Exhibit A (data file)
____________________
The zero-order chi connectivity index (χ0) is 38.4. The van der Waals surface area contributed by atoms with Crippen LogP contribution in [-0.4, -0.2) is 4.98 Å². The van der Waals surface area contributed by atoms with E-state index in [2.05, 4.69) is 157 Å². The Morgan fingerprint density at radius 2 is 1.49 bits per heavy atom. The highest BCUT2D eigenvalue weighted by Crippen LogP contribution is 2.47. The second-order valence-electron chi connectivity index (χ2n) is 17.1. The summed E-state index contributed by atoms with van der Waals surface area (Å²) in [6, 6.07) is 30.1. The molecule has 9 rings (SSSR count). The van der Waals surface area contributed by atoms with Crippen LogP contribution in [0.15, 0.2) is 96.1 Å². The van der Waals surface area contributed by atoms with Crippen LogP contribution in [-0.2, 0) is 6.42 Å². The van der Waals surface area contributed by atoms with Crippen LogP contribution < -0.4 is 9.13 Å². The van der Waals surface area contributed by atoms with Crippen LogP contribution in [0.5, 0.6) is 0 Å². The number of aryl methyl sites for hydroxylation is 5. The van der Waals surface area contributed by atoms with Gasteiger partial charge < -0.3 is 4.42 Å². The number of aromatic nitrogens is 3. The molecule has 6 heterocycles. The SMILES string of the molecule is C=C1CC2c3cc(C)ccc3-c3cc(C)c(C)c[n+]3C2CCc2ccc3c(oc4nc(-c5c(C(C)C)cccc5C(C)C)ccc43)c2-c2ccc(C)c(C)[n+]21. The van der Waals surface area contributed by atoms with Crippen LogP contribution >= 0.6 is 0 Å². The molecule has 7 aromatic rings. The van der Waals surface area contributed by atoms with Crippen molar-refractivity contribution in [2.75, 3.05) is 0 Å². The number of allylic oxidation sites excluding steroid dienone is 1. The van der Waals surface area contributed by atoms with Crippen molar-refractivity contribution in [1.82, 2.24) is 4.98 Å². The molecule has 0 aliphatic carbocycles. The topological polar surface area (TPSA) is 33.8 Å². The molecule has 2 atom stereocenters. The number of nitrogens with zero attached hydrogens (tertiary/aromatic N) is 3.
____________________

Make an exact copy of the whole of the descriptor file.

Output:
The zero-order chi connectivity index (χ0) is 38.4. The van der Waals surface area contributed by atoms with Crippen LogP contribution in [-0.4, -0.2) is 4.98 Å². The van der Waals surface area contributed by atoms with E-state index in [2.05, 4.69) is 157 Å². The Morgan fingerprint density at radius 2 is 1.49 bits per heavy atom. The highest BCUT2D eigenvalue weighted by Crippen LogP contribution is 2.47. The second-order valence-electron chi connectivity index (χ2n) is 17.1. The summed E-state index contributed by atoms with van der Waals surface area (Å²) in [6, 6.07) is 30.1. The molecule has 9 rings (SSSR count). The van der Waals surface area contributed by atoms with Crippen LogP contribution in [0.15, 0.2) is 96.1 Å². The van der Waals surface area contributed by atoms with Crippen LogP contribution in [-0.2, 0) is 6.42 Å². The van der Waals surface area contributed by atoms with Crippen LogP contribution < -0.4 is 9.13 Å². The van der Waals surface area contributed by atoms with Crippen LogP contribution in [0.5, 0.6) is 0 Å². The number of aryl methyl sites for hydroxylation is 5. The van der Waals surface area contributed by atoms with Gasteiger partial charge < -0.3 is 4.42 Å². The number of aromatic nitrogens is 3. The molecule has 6 heterocycles. The SMILES string of the molecule is C=C1CC2c3cc(C)ccc3-c3cc(C)c(C)c[n+]3C2CCc2ccc3c(oc4nc(-c5c(C(C)C)cccc5C(C)C)ccc43)c2-c2ccc(C)c(C)[n+]21. The van der Waals surface area contributed by atoms with Crippen LogP contribution >= 0.6 is 0 Å². The molecule has 7 aromatic rings. The van der Waals surface area contributed by atoms with Crippen molar-refractivity contribution in [2.75, 3.05) is 0 Å². The number of allylic oxidation sites excluding steroid dienone is 1. The van der Waals surface area contributed by atoms with Crippen molar-refractivity contribution in [1.82, 2.24) is 4.98 Å². The molecule has 0 aliphatic carbocycles. The topological polar surface area (TPSA) is 33.8 Å². The molecule has 2 atom stereocenters. The number of nitrogens with zero attached hydrogens (tertiary/aromatic N) is 3.